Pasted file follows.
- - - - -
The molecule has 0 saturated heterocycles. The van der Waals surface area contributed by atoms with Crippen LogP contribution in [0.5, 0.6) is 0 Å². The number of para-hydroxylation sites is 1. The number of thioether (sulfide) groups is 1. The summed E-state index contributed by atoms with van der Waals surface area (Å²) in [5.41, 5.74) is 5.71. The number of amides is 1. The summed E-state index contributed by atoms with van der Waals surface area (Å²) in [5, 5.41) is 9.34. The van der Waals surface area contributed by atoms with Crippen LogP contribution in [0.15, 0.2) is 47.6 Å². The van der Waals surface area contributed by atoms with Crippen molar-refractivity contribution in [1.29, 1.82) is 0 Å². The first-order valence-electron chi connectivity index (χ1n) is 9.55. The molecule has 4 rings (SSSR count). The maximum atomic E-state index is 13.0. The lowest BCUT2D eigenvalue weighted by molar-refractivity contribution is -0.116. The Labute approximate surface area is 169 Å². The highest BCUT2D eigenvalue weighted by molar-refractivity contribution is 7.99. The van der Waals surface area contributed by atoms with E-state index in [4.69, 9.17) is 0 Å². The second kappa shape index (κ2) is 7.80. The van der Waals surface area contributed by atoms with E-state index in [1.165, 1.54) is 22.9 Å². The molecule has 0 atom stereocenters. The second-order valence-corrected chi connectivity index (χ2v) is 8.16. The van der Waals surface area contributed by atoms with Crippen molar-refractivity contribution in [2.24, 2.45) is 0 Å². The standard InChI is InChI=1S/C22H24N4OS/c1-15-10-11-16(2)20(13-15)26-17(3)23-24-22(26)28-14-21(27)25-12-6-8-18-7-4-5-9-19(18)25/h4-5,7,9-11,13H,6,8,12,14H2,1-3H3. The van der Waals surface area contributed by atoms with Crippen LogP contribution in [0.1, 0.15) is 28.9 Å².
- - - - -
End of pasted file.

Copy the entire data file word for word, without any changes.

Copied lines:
The molecule has 0 saturated heterocycles. The van der Waals surface area contributed by atoms with Crippen LogP contribution in [0.5, 0.6) is 0 Å². The number of para-hydroxylation sites is 1. The number of thioether (sulfide) groups is 1. The summed E-state index contributed by atoms with van der Waals surface area (Å²) in [5.41, 5.74) is 5.71. The number of amides is 1. The summed E-state index contributed by atoms with van der Waals surface area (Å²) in [5, 5.41) is 9.34. The van der Waals surface area contributed by atoms with Crippen LogP contribution in [0.15, 0.2) is 47.6 Å². The van der Waals surface area contributed by atoms with Crippen molar-refractivity contribution in [1.29, 1.82) is 0 Å². The first-order valence-electron chi connectivity index (χ1n) is 9.55. The molecule has 4 rings (SSSR count). The maximum atomic E-state index is 13.0. The lowest BCUT2D eigenvalue weighted by molar-refractivity contribution is -0.116. The Labute approximate surface area is 169 Å². The highest BCUT2D eigenvalue weighted by molar-refractivity contribution is 7.99. The van der Waals surface area contributed by atoms with E-state index in [4.69, 9.17) is 0 Å². The second kappa shape index (κ2) is 7.80. The van der Waals surface area contributed by atoms with E-state index in [1.165, 1.54) is 22.9 Å². The molecule has 0 atom stereocenters. The second-order valence-corrected chi connectivity index (χ2v) is 8.16. The van der Waals surface area contributed by atoms with Crippen molar-refractivity contribution in [2.24, 2.45) is 0 Å². The standard InChI is InChI=1S/C22H24N4OS/c1-15-10-11-16(2)20(13-15)26-17(3)23-24-22(26)28-14-21(27)25-12-6-8-18-7-4-5-9-19(18)25/h4-5,7,9-11,13H,6,8,12,14H2,1-3H3. The van der Waals surface area contributed by atoms with Crippen LogP contribution in [0.1, 0.15) is 28.9 Å².